A superlative cast for Lucia di Lammermoor set the house on fire. I was spellbound by Lucia’s madness like never before!
Based on Walter Scott’s novel set in the Lowlands of Scotland in 16th Century, Donizetti’s Lucia di Lammermoor accounts the conflict between the Ravenwood and Ashton clans. For financial reasons, Enrico Ashton forces Lucia to marry the rich Arturo. However, Lucia loves her brother’s arch nemesis Edgardo Ravenwood.
Edgardo, whose family fortune the Ashtons stole, loves Lucia in return. But fate leads to tragedy: on her wedding night, Lucia kills her husband Arturo. This leads up to the mother of all madness scenes. Of course, Lucia dies and Edgardo stabs himself with the dagger to join her in heaven.
Before I tell just how mind-blowing this Lucia was, I should let you know about the opera trauma the last Lammermoor caused me. Last June, over in Cologne, director Eva-Maria Höckmayr thought it was a good idea to rearrange Walter Scott’s Scottish locale for a Nazi Germany setting at the end of the WWII. An incestuous relationship between Lucia and her brother Enrico Ashton added a sick and twisted dimension to this dark version of the Von Trapp family in full Nazi gear with, bizarrely, a Minotaur thrown in the mix.
I can hear you thinking, what the
? Hold on, it gets even better.
Edgardo is a Jew returning after the war to his family home in Germany: a set inspired by Mies van der Rohe’s villa Tageshund commissioned by Jewish industrialists. The Gestapo seized the building for operational use. Really, if you hadn’t read those programme notes, you would not have recognised the story. Long live Regietheater!
Half a year later at the Israeli Opera, Emilio Sagi’s Lucia di Lammermoor rekindled my love for Donizetti’s masterpiece, as I ended up mesmerised by María José Moreno’s Lucia. Her impressively delirious madness scene had me in a frenzy. With modesty and tender fragility, the Spanish coloratura proved explosive on stage. If you check her out in operabase you find she quite the specialist in this role. No doubt: she nails the character.
As Ms. Moreno sang “Il dolce suono mi colpì di sua voce”, she seemed the ideal Lucia --her vocal nuances as equally persuasive as her acting. Ms Moreno reached those insanely high notes with startling purity and moved from joy to horror in a convincing delirium. In one of those rare opera experiences, I leaned-in. My body gravitated forward as Moreno’s magnetic performance drew me in and kept me on the edge of my seat. Bafflingly beautiful.
In an historic castle setting with bedroom and great hall, Emilio Sagi’s staging complemented the singing with a simplistic elegance in red, black, and metallic hues. The luxurious textures of the costumes flowed to the music. The spacious staging allowed the singers to demand the spotlight. The IO brought Sagi’s 1999 production Lucia over from Oviedo’s Opera, and this is its second revival. It is very effective.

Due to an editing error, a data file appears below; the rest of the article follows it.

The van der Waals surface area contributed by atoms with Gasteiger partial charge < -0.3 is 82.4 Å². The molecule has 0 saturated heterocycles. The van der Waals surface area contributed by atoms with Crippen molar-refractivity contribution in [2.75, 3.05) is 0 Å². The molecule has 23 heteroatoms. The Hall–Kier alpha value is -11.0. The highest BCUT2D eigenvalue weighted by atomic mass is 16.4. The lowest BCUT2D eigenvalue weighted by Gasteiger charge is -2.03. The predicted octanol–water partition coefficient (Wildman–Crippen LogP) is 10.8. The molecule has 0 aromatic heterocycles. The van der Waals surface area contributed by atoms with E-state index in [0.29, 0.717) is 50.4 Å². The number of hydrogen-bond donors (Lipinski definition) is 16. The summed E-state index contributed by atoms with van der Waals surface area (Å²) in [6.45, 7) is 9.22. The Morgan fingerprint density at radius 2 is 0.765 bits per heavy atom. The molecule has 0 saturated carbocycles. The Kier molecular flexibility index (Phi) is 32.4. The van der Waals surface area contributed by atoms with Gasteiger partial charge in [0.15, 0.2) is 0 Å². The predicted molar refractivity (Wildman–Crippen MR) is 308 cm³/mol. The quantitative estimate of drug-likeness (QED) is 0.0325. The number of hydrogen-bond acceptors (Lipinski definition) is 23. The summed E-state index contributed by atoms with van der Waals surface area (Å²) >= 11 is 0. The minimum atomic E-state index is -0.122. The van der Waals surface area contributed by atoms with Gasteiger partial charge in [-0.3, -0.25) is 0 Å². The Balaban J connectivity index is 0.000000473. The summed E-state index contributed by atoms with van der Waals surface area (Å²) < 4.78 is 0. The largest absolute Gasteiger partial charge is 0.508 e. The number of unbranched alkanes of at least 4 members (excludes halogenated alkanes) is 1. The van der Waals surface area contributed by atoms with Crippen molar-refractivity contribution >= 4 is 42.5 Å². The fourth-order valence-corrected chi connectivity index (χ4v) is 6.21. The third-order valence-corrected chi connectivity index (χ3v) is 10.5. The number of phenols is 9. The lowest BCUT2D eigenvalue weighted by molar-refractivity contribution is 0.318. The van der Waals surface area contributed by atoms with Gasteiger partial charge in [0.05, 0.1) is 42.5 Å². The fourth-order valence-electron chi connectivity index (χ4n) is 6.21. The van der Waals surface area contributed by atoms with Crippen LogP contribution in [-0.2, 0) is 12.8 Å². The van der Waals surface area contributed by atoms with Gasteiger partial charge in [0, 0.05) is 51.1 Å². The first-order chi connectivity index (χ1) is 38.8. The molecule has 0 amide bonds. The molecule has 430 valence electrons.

A sharply dressed up Israeli Opera Chorus by Imme Moller served as an additional backbone to the astounding soloists. The IOC, coached by Ethan Schmeisser, brought a sense of grandeur as the singers fuelled the spectacle with a thrilling energy.
Ms Moreno did not outshine Alexey Dolgov’s Edgardo. The Russian from the Bolshoy was her match. Their romantic chemistry filled the drama with tender love. In one of the most difficult tasks in opera, the follow up to Lucia’s madness aria, Dolgov kept the dramatic momentum moving, touching me deeply with Edgardo’s final aria “Tombe degli avi miei”. He earned that explosive applause.
This would have been the perfect introduction to an opera for any newcomer with its persuasively emotive vocals. The Israeli Opera clearly has a nose for casting. Each role role was performed admirably.
Mario Cassi proved a sonorous clashing combatant to Dolgov’s Edgardo during their conflict scene in the opening of the Second Act. Anat Czarny’s Alicia, Lucia’s companion, contrasted Moreno’s virtuous innocence with a darkly edged, wizened tone. As Arturo, Yosef Aridan’s voice fittingly dropped to the background during his interfering moments between Moreno and Dolgov’s fiery chemistry.
Daniele Callegari led the Israel Symphony Orchestra Rishon LeZion and served up Donizetti’s score with lush detail as the orchestra played with great intensity. Although no glass harmonium added to the estrangement of Lucia’s mad scene, Margalit Gafni on her flute did an excellently creepy job at enriching Ms. Moreno’s madness. During the haunting craziness, Mr. Callegari evoked an eeriness just as the expressionistic chills from a Fritz Lang film. By sheer coincidence several evenings earlier, I attended a screening of Metropolis with a new score performed live. In retrospect, it might have been a divination of this sublime afternoon.
As Dolgov’s Edgardo sang “The voice that penetrated my heart,” I felt indeed how Ms. Moreno’s incisive Lucia cut me deep. With such a voice Ms. Moreno could get away with diva attitude, but her thespian camaraderie became clear as she made sure all the performers joined in for the seemingly endless standing ovation. What a treasure she is!